- The Washington Times - Friday, August 20, 2004

The most persuasive argument for film preservation in my lifetime has been the continuing enhancement of Akira Kurosawa’s “Seven Samurai,” which has returned through next weekend in a 50th-anniversary engagement at the American Film Institute’s National Theater at the Kennedy Center.

The last booking of this majestic historical-martial-social epic, the most intimate and stirring of all cinematic adventure spectacles, revealed an unexpected bonus: freshly colloquial and eye-opening translation of the Japanese dialogue, sometimes commensurate with an R rating.

Given the context of the story — a vividly gritty celebration of self-defense set in the 16th century, when impoverished farmers succeed in recruiting a band of samurai mercenaries to protect their next harvest from marauding bandits — the previously obscured verbal bluntness and pungency were not out of line.

However, parents may want to take it into consideration when introducing older children to this superlative movie. They’ll be reading a more outspoken movie while seeing an eyeful of heroic conflict and sacrifice.

I first saw “Seven Samurai” in its original 160-minute import version when I was in high school. By this time, more than four years after its Japanese premiere, the movie already was a revival attraction, one of several foreign-language landmarks that came to my attention while frequenting the long-gone Berkeley, Calif., storefront theaters the Cinema Guild & Studio, managed at that time by Pauline Kael.

Both the auditoriums and the screen sizes were cramped, to put it kindly, so quite a few years went by before I saw a suitably magnified “Samurai.”

Columbia, the U.S. importer, also had renamed it “The Magnificent Seven,” the title of 1960’s durably appealing John Sturges-directed Western homage to Mr. Kurosawa’s prototype, which co-starred Yul Brynner and Steve McQueen.

Film historian Donald Richie prepared the groundwork for an eventual restoration of the complete “Seven Samurai” in his 1965 critical study, “The Films of Akira Kurosawa.” His appreciation was shadowed by a provocative caveat: “Nevertheless, ‘Seven Samurai’ has, outside Japan in 1954, never really been seen. This is one of the major cinematic tragedies.”

Americans weren’t the only ones who had been shortchanged. A later historian, Stuart Galbraith IV, chronicled the careers of Mr. Kurosawa and his pre-eminent leading man, Toshiro Mifune, in a volume titled “The Emperor and the Wolf.” Mr. Galbraith wrote: “Because of its extreme length, the complete ‘Seven Samurai’ … was limited to its first few weeks [of release], and only in Japan’s biggest cities. In rural areas and in subsequent runs it was cut to a more manageable, if compromised length.”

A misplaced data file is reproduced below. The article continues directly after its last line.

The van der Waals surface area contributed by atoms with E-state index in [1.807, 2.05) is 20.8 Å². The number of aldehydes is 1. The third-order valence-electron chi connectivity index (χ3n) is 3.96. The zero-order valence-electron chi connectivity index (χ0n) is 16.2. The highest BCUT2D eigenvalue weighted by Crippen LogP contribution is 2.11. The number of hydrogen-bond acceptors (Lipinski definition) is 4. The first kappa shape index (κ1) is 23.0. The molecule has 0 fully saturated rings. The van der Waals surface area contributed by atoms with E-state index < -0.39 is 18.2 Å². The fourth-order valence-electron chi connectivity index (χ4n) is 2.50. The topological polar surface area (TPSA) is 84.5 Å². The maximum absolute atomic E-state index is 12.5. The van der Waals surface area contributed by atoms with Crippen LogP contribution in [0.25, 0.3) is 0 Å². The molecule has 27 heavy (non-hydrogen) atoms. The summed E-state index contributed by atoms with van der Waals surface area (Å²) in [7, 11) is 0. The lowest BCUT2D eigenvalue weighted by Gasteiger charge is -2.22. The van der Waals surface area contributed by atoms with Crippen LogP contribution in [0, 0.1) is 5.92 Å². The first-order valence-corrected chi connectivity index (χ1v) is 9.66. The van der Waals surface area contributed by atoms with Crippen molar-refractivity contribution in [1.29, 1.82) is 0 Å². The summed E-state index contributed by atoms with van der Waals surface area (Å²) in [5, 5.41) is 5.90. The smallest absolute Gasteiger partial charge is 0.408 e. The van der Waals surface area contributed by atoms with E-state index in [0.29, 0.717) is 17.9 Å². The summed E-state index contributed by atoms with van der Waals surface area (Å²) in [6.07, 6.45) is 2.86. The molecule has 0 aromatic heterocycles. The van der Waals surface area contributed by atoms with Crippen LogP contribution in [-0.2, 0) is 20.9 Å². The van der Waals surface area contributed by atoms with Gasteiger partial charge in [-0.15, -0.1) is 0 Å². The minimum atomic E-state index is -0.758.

Evidently, the shortened Japanese versions corresponded to the 160-minute export edition, which betrayed little slack and dazzled its first generation of U.S. admirers. A complete reissue began creeping up on the public eager to discover it. There were scattered “special event” bookings toward the end of the 1960s and a PBS telecast in 1972. However, another decade passed before the Japanese distributor, Toho, mounted a full-blown theatrical revival of the whole show, which reached Washington in spring 1983 and clinched the case for greatness.

The cuts had shaved certain episodes to the bone. The restorations disclosed how methodical, straightforward and detailed the complete scenario had been. All the subplots, the private little dramas played out against the larger crisis of defending and saving the village, were systematic and absorbing rather than fleeting.

The cumulative effect added thematic weight and dignity to what always had seemed a nobly envisioned and realized movie. Incredibly, “Seven Samurai” is still demonstrating room for improvement in the first decade of a new century. The video editions of the movie have yet to reflect the recent changes to the subtitles, so for the time being, the most complete “Samurai” is an exclusive at repertory theaters.

Who says things are always going from bad to worse? In this case, a great movie keeps getting better than you realized.


TITLE: “Seven Samurai” (“Shichinin no Samurai”)

RATING: No MPAA rating (Made in 1954, decades before the advent of a rating system; adult subject matter, with occasional violent episodes, including extended battle scenes; occasional profanity, comic vulgarity and fleeting sexual allusions)

CREDITS: Directed by Akira Kurosawa. Screenplay by Mr. Kurosawa, Shinobu Hashimoto and Hideo Oguni. Cinematography by Asakazu Nakai. Art direction by Shu Matsuyama. Swordplay instructor: Yoshio Sugino. Archery Instructors: Ienori Kaneko and Shigeru Endo (horseback). Sound by Fumio Yanoguchi. Music by Fumio Hayasaka. In Japanese with English subtitles. Original Japanese release: April 1954. First American release: November 1956

RUNNING TIME: 200 minutes

EVENT: Revival of “Seven Samurai”

WHERE: American Film Institute National Theater at Kennedy Center

WHEN: Today through Aug. 29

ADMISSION: $8.50 for the general public; $7.50 for AFI members, students and seniors (65 and older)

PHONE: 202/785-4600

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